Review : Rufus Thomas - Do The Funky Chicken
PopmattersRufus Thomas is the most overlooked, under-appreciated artist to ever come from the Stax imprint. Period. Done. End of story. There isn’t a single other artist who recorded at 926 East McLemore Avenue in the 1960s and 1970s that was as dismissed, discounted and disrespected as the man who gave Stax its first real hit with “Cause I Love You” in the ‘60s.
Why? Well, it’s a combination of reasons, really. Thomas’s knack for absurdity combined with his insistence upon gravitating toward novelty songs are probably the two most prominent factors. It’s hard to take an artist who penned four singles with such titles as “The Dog”, “Walking The Dog”, “Can Your Monkey Do The Dog” and “Somebody Stole My Dog” as serious as you would take, say, an Otis Redding or a Sam and Dave, two legendary acts that helped build Stax up to the legendary status it ultimately achieved.
But that doesn’t mean Thomas’s talents should be ignored. As the years went on, the singer became somewhat of an elder statesman for the Memphis label. His daughter Carla became a star that shone so bright, some argue she eclipsed her father. His son Marvell played keyboards on some of the most classic soul/R&B tunes ever recorded. And his third child, Vaneese, reportedly spends her time these days recording vocal tracks for commercials.
Though even with all that in mind, his influence and impact on soul music as a whole has been criminally undermined by the heavy hitters that came to prominence during his heyday. Sure, working nonsensical dances into the hook of some earlier recordings might have worked against his quest for superstardom, but it also didn’t help that he had to compete with some of the greatest voices American music has ever provided. It wasn’t that Thomas didn’t have talent. It was just that he was surrounded with artists who ended up going down in the annals of music history as some of the best voices and/or performers to ever get on a stage....full text
BlogcriticsThe Concord Music Group has been re-issuing classic albums from the extensive catalogue of the Stax label. Their latest three releases, due September 13, are Whatcha See Is Whatcha Get by The Dramatics, Woman To Woman by Shirley Brown, and the subject of this review, Do The Funky Chicken by Rufus Thomas.
Stax was a gritty soul label, originally located in Memphis, Tennessee. It was founded by Jim Stewart and Estelle Axton who used the first two letters of their last names to form the name. It featured funk and a hard core rhythm & blues sound. Some of the artists who graced the label were Booker T. & The M.G.’s, Sam & Dave, Johnnie Taylor, Albert King, The Staple Singers, Isaac Hayes, The Dramatics, Carla Thomas, and Rufus Thomas.
He was born in Cayce, Mississippi, March 27, 1917. He began his music career during 1936 and made his first recordings during 1943. His most famous early recording was “Bear Cat” for the Sun label in 1953. It was an answer song to Big Mama Thornton’s “Hound Dog.” Until he began producing hits for Stax, he worked 22 years in a textile factory.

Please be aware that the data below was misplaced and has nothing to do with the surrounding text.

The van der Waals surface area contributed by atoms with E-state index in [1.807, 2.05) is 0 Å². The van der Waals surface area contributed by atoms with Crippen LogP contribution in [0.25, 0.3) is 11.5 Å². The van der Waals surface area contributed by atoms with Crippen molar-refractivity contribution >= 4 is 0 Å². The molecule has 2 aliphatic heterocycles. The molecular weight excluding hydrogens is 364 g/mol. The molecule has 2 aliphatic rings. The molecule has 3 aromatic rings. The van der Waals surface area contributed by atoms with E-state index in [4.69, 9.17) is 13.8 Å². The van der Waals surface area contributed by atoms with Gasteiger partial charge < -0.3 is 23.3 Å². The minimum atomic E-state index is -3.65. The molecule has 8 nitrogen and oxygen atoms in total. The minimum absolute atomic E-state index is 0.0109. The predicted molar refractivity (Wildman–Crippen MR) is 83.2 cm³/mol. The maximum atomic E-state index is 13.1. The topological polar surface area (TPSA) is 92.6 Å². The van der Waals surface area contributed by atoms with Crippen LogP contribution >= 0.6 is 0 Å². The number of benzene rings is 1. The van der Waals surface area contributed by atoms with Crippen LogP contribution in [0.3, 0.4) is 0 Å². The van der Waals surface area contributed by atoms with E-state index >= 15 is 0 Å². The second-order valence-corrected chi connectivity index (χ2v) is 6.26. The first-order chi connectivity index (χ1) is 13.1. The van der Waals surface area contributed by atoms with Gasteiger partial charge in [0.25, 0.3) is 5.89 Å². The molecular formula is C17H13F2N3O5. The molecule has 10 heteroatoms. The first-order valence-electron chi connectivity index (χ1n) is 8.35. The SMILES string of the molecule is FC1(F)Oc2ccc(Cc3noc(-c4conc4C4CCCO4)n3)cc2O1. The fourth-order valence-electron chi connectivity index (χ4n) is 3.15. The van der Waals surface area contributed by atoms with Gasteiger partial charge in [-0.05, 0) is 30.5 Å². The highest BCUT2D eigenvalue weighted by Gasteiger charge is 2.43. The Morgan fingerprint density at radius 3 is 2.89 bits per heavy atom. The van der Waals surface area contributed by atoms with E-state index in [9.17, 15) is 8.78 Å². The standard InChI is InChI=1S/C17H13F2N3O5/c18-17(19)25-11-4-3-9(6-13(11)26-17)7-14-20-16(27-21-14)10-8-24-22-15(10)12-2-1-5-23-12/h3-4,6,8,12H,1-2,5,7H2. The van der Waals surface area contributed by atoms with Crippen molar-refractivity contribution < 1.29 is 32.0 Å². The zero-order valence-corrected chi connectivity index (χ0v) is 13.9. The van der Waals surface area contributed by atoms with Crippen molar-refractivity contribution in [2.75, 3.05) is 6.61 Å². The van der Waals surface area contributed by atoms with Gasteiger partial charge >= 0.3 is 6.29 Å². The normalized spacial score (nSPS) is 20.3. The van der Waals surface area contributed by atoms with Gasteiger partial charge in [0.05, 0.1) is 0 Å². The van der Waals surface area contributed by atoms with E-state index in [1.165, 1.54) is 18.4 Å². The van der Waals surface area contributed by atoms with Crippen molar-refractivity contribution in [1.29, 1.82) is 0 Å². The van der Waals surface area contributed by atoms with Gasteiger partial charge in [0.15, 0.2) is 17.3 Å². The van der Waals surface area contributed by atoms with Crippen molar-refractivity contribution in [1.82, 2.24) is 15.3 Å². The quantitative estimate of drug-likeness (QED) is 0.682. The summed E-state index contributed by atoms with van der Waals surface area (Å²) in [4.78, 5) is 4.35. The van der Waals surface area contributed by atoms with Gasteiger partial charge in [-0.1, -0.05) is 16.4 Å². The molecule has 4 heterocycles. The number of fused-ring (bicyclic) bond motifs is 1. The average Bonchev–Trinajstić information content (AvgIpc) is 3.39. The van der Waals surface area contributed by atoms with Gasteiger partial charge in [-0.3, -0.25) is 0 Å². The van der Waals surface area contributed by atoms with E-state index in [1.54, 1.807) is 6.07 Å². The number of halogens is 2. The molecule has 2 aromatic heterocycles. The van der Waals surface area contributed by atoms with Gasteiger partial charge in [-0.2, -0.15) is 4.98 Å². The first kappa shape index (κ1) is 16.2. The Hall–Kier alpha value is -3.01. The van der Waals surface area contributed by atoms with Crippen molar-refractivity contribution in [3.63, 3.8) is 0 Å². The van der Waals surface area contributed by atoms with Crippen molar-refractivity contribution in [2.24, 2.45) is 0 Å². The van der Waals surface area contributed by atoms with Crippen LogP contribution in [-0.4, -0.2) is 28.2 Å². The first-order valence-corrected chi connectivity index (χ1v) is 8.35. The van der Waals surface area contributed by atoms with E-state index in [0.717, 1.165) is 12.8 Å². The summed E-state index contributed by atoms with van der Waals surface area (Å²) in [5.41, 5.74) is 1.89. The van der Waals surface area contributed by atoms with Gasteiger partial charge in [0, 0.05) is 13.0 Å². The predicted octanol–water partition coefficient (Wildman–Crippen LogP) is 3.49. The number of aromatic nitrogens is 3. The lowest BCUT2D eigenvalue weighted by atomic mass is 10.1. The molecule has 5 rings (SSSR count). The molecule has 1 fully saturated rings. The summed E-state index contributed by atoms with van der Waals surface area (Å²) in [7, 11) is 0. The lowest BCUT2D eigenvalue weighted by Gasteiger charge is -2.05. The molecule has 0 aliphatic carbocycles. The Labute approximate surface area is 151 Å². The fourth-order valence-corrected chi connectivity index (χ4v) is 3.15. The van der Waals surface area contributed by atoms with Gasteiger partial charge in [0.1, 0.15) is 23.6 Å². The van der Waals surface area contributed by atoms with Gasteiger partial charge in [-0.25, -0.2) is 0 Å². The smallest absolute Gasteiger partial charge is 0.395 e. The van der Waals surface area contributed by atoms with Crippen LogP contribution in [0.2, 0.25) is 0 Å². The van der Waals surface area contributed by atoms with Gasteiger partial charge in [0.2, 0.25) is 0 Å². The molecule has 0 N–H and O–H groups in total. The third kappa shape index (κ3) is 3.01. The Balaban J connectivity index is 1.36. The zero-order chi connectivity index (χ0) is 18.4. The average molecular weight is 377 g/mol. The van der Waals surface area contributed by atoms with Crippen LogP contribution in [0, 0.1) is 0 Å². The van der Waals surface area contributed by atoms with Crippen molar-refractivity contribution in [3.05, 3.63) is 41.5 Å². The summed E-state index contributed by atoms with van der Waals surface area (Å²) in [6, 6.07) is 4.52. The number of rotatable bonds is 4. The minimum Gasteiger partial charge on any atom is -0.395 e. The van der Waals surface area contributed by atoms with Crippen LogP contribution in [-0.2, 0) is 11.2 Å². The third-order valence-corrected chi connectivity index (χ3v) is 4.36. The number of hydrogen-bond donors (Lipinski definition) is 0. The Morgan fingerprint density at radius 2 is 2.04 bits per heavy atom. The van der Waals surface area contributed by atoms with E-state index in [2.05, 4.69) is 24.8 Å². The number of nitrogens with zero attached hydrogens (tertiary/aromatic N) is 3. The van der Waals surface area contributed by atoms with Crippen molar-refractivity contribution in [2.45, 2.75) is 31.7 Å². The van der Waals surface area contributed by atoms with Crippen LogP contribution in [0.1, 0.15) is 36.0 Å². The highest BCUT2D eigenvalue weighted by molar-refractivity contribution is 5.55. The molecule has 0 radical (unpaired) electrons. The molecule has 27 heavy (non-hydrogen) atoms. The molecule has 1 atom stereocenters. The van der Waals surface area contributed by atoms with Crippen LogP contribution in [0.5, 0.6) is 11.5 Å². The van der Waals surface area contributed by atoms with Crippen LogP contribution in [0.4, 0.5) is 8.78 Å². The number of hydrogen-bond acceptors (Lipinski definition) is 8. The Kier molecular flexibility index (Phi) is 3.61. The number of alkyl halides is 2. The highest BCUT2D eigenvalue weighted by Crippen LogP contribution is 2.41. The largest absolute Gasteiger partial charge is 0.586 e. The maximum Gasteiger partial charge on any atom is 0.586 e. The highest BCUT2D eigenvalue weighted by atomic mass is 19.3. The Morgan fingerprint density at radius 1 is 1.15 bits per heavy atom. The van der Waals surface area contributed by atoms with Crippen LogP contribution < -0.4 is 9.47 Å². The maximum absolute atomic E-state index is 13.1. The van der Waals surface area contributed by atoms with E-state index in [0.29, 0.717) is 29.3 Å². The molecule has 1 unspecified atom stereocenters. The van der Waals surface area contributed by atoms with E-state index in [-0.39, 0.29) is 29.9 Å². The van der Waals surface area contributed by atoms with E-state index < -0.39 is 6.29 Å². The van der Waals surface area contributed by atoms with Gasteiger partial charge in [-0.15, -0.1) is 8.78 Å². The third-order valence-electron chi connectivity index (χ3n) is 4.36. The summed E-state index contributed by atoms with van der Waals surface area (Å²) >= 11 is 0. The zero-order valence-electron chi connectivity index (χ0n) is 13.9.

His career with Stax can be divided into two parts. His 1963-1964 singles received extensive radio airplay, and many appeared on the Billboard Magazine pop and rhythm & blues charts. His 1963 album, Walking The Dog, was one of the most successful of his career. Then for five years, the commercial success just about came to a halt. During 1969, he recorded the album, May I Have Your Ticket Please, which Stax did not even release.
He was in his early 50s when he began his comeback. “Do The Funky Chicken,” both the album and the single, remain the most memorable of his career. He was backed by members of The Bar-kays. The album now returns with 24-bit remastering, eight bonus tracks, and new liner notes which place the music in its historical context....full text
BlindedbysoundAs the 1960s wore on, the Stax label focused on current artists such as Otis Redding and Booker T and the M.G.'s while Rufus Thomas, an early hit maker for the label was being left behind. Now in his early 50s, Thomas had been left off the label's tour of Europe — a move he found insulting — and his 1968 cover of Eddie Floyd's "Funky Mississippi" was recorded for an album that was never released. Undeterred, Thomas returned to the studio in 1969, backed by his son Marvell and members of the Bar-Kays to record his own "Do The Funky Chicken." Based on a dance, it became the title track for his new album and was a big hit for Thomas, hitting number 5 on the R&B charts.
Opening with a chicken call, the song launches into an irresistible funk groove with killer accompaniment from the Memphis horns. Thomas gets so into the music, he uses some of his old disc jockey bits, saying, "Oh I'm feeling it now. I feel so unnecessary. This is the kind of stuff that makes you want to do something nasty, like waste some chicken gravy on your white shirt right down front." The song is at once infectious and comical and totally Thomas.
On "Sixty Minute Man," Thomas mixes a scat vocal over a tribal, swampy rhythm before going into a gritty vocal performance about his performance in the bedroom. If one could mix voodoo with the blues and take it down to the bayou, they'd have this.
Thomas covers himself on "Bear Cat (AKA Hound Dog), a song he first cut for Sun Records in 1953 that was an answer record to Big Mama Thornton's original version of "Hound Dog." Thomas gives it the up-tempo Stax soul treatment here with call-and-response vocals and horns. It's a killer funk track with Thomas making "bear cat" noises over the horn solo....full text
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